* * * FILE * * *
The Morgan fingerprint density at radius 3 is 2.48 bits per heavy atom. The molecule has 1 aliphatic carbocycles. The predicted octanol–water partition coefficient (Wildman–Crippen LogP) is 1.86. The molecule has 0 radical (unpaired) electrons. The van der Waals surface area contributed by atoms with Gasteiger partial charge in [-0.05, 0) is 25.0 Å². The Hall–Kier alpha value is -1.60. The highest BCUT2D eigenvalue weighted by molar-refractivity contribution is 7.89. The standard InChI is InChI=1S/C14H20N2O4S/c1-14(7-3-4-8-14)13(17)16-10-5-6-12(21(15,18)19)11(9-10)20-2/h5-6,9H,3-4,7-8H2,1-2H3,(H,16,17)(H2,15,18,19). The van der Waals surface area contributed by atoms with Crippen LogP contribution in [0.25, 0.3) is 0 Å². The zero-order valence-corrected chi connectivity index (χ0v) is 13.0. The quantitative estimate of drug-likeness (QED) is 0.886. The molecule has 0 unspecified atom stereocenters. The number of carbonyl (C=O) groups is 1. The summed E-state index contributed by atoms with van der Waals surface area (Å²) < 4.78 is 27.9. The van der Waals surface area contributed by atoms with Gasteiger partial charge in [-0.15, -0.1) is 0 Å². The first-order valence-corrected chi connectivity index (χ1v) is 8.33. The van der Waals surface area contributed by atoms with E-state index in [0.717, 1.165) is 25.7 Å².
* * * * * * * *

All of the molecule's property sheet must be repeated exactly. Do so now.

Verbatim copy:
The Morgan fingerprint density at radius 3 is 2.48 bits per heavy atom. The molecule has 1 aliphatic carbocycles. The predicted octanol–water partition coefficient (Wildman–Crippen LogP) is 1.86. The molecule has 0 radical (unpaired) electrons. The van der Waals surface area contributed by atoms with Gasteiger partial charge in [-0.05, 0) is 25.0 Å². The Hall–Kier alpha value is -1.60. The highest BCUT2D eigenvalue weighted by molar-refractivity contribution is 7.89. The standard InChI is InChI=1S/C14H20N2O4S/c1-14(7-3-4-8-14)13(17)16-10-5-6-12(21(15,18)19)11(9-10)20-2/h5-6,9H,3-4,7-8H2,1-2H3,(H,16,17)(H2,15,18,19). The van der Waals surface area contributed by atoms with Crippen LogP contribution in [0.25, 0.3) is 0 Å². The zero-order valence-corrected chi connectivity index (χ0v) is 13.0. The quantitative estimate of drug-likeness (QED) is 0.886. The molecule has 0 unspecified atom stereocenters. The number of carbonyl (C=O) groups is 1. The summed E-state index contributed by atoms with van der Waals surface area (Å²) < 4.78 is 27.9. The van der Waals surface area contributed by atoms with Gasteiger partial charge in [-0.15, -0.1) is 0 Å². The first-order valence-corrected chi connectivity index (χ1v) is 8.33. The van der Waals surface area contributed by atoms with E-state index in [0.717, 1.165) is 25.7 Å².